Push vs pull marketing: Understanding the difference and how to use them effectively
However large or small your business, you’ll know the importance of creating a sound marketing strategy to attract customers and build your brand. There are many different types of marketing strategies, some of which will be more suitable for your goals than others. In this article, we’re going to look at push and pull marketing, explaining the differences between the two and how to choose the right one to meet your goals.
What’s the difference between push and pull marketing?Most marketing activities can be split into either push or pull. The difference between push and pull marketing is whether you’re bringing your products and services to your customers (push), or whether you’re encouraging them to be drawn naturally towards your brand (pull).
What is a push marketing strategy?The goal of a push marketing strategy is to ‘push’ your products and services to your chosen audience. It’s a form of direct marketing that comprises most general forms of paid advertising. Push marketing tends to rely on exposure, getting your products and services seen at the point of purchase where you can make a sale quickly.
Push marketing examplesExamples of push marketing include:
- PPC advertising
- TV adverts
- Cold calling
- Direct mail
- Point-of-sale promotions
When should you use a push marketing strategy?Because it’s a more proactive approach, a push marketing strategy is ideal when you only have a short period of time in which to act, if you want to draw attention to an unknown brand or product, or if you need to generate sales quickly.
Push marketing helps to:
- Launch a new business without an existing reputation
- Promote the release of new products and services
- Improve brand awareness where competition is strong
- Generate sales and cash flow quickly
- Clear out old product stock
- Capitalise on seasonal events
What is a pull marketing strategy?The goal of a pull marketing strategy is to ‘pull’ your customers in and draw them to your products and services. It’s a much less direct method of getting people to make a purchase but helps to build your brand in the long term. Pull marketing relies on your brand’s uniqueness and is vital for those in heavily saturated markets where consumers are overwhelmed by choice.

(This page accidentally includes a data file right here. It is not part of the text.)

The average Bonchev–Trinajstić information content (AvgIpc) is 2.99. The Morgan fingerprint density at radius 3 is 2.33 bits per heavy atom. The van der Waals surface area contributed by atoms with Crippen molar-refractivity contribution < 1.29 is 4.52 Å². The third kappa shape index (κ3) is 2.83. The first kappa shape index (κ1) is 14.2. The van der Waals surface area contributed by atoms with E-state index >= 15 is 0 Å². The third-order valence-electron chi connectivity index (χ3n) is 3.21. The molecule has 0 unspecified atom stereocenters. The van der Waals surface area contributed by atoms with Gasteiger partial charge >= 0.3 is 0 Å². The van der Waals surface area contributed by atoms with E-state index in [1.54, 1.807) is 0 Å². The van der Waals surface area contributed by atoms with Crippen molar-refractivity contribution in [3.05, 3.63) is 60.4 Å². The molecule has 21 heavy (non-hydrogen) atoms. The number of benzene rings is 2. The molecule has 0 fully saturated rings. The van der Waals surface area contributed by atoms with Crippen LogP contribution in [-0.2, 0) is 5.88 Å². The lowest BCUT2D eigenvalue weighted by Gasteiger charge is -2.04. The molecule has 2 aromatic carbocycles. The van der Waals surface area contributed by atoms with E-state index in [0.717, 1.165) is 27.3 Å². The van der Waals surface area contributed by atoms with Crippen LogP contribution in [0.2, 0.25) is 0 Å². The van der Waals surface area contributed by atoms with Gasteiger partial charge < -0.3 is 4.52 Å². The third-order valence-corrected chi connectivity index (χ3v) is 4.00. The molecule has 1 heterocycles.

Pull marketing examplesExamples of pull marketing include:
- Social media
- Influencer marketing
- Word of mouth
- Online reviews and testimonials
- Opt-in email marketing
When should you use a pull marketing strategy?A pull marketing strategy is a good choice for building customer loyalty, creating a meaningful relationship built on trust, and developing brand authority within your sector. It requires time and patience, but will form a strong, lasting foundation for your brand.
Pull marketing helps to:
- Grow your business in the long term
- Target consumers at the top of the sales funnel
- Encourage customer engagement
- Increase traffic to your website
- Create repeat customers
- Boost sales without a large advertising budget
Push vs pull marketing: Which one is right for me?It’s worth remembering that the differences between push and pull marketing mean that they are suitable for different campaigns or business goals. They also complement each other well, and should be used in tandem for a more effective overall marketing strategy. When planning your marketing, consider the following.
Marketing goalThe results of push marketing are much more easily quantified and reported on. This type of strategy will help to increase sales in a short period of time, while pull marketing is more focused on long-term growth and less tangible metrics.
What you’re sellingPush marketing is more effective for products and services that consumers already know they want, where there will be little comparison shopping. Pull marketing is better for unique offerings that may require more explanation, and creating demand where there wasn’t any.
TimeframeIf you need fast results, push marketing is the way to go, putting products and services in front of an already interested audience to help you make sales quickly. Pull marketing takes much longer to make its mark, but tends to yield sturdy, more meaningful results.
Give your marketing the push (or pull) it needsIf you’re looking for support with your push or pull marketing strategy, speak to the marketing experts at m360. We can show you examples of push and pull marketing strategies that have helped our clients to reach new audiences and meet their sales goals.
Whether you’d like to launch an SEO campaign to target a new audience or you’re considering direct marketing to re-engage your existing customers, get in touch and we’ll be happy to help.